The Abbasid Revolution Islamic History: the First 150 Years


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The Abbasid Revolution

  • Islamic History: the First 150 Years


Session Plan

  • The Banu al-Abbas

  • Mukhtar’s Legacy, the Black Flags & the Fall of the Umayyads

  • The First 150 Years of Islam: a Brief Overview



Section I: The Banu al-Abbas



The Banu al-Abbas

  • The Banu al-Abbas (or family of Abbas) are named after al-Abbas ibn Abd al-Muttalib (see Family Tree)

  • In other words, Abbas was the paternal uncle of Muhammad and Ali

  • He was therefore an important figure within the Bani Hashim

  • Abbas does not seem to have immediately become a Muslim

  • However, after his conversion, given his relationship to Muhammad, Abbas was an important figure within the early Muslim community (dying in 32AH or 652CE)

  • His descendents were also important

  • His son, Abdullah ibn Abbas was an important companion of Muhammad and later became an acknowledged expert on Quranic exegesis (tafsir)

  • Abdullah seems to have died in 68AH/687CE



The Banu al-Abbas

  • Both Abbas and his son Abdullah were supporters of Ali, although they remained on reasonable terms with Muawiya

  • Abdullah seems to have paid homage to Yazid I

  • He also seems to have been particularly close to Ali’s third son Muhammad ibn al-Hanafiyya

  • An apocryphal source, Akhbar al-Abbas, states that Muawiya attempted to place Abdullah at the head of the Hashim clan, which failed (fol. 13a, Omar, 61)

  • At any rate, both Muhammad and Abdullah were expelled from Mecca by Ibn al-Zubayr for failing to pledge allegiance

  • Abdullah’s son Ali appears to have been the first member of the family with overtly political ambitions

  • Known as al-Sajjad (‘The Prostrator’) and Dhu al-Nafathat (‘Owner of Callouses’)

  • Ali was thus viewed by the Umayyads as a potential threat and was thus watched closely

  • Despite this, he seems to have a good relationship with Abd al-Malik



The Banu al-Abbas

  • Under Abd al-Malik’s son, al-Walid, Ali was twice flogged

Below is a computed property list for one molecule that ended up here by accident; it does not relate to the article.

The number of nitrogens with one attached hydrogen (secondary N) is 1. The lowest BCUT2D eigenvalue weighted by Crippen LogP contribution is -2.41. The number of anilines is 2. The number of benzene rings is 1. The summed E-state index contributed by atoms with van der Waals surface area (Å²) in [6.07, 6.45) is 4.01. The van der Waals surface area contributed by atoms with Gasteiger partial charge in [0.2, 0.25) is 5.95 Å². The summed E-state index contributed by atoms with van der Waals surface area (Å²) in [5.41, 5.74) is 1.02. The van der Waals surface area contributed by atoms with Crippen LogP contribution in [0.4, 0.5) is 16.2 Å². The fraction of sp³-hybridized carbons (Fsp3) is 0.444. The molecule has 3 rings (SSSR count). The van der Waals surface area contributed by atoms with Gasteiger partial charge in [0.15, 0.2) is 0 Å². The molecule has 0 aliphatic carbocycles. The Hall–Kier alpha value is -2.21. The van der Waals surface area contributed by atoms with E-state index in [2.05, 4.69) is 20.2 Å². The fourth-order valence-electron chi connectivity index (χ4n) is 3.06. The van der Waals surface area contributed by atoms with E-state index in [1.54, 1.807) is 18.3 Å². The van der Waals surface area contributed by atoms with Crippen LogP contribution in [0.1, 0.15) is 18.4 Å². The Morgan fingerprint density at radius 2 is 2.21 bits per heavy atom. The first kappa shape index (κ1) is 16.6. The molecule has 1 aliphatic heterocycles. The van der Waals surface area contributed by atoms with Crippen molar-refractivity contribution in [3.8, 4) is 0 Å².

• For marrying the widow of Abd al-Malik

  • Political intrigues

  • He was also accused of murdering his brother Salit ibn Abdullah and was exiled to Humayma, in the Syrian countryside on the road to Mecca

  • Ali died in 118AH/736CE and his son Muhammad then became prominent

  • Muhammad seems to have continued and expanded his father’s intrigues and also seems to have been particularly close to ibn al-Hanafiyya’s son, Abdullah (known more widely as Abu Hashim)

  • Abu Hashim was also a suspect in the eyes of the Umayyad and was forced to live in Damascus



Section II: Mukhtar’s Legacy, the Black Flags & the Fall of the Umayyads



Mukhtar’s Legacy

  • As we saw last week, the revolt of al-Mukhtar al-Thaqafi involved a number of interesting religious ideas

  • We also looked at Mukhtar’s claim to be the representative of ibn al-Hanafiyya

  • Although defeated, some supporters of Mukhtar continued to believe in the charisma of Ibn al-Hanafiyya

  • As we saw, some of them believed that he was the Mahdi and held that he had not actually died, and would soon return as an avenging Messianic figure

  • Others believed that he had died and that his legacy and authority (in religious and political terms) had passed to his son Abu Hashim

  • Our sources state that some among these groups believed that the imam was more than merely human

  • Although such ideas do seem to have circulated amongst these groups, we also have to account for the bias of our sources

  • Generally speaking, such beliefs are considered heretical and are labelled ‘extremist’ (ghuluww)



Abu Hashim

  • At any rate, the main point is clear

  • Abu Hashim was the leader of a small group of devoted followers

  • Some of these followers believed he had ‘magical powers’ and was more than simply human

  • Furthermore, it is also interesting to note that there do seem to have been differences of belief/opinion within the Hashim clan

  • That is, the Hasanid, Husaynid and Jafarid lines were essentially debating who was the real imam, or the inheritor of Ali’s legacy

  • The claims of Abu Hashim and the Abbasids also reveal further differences of opinion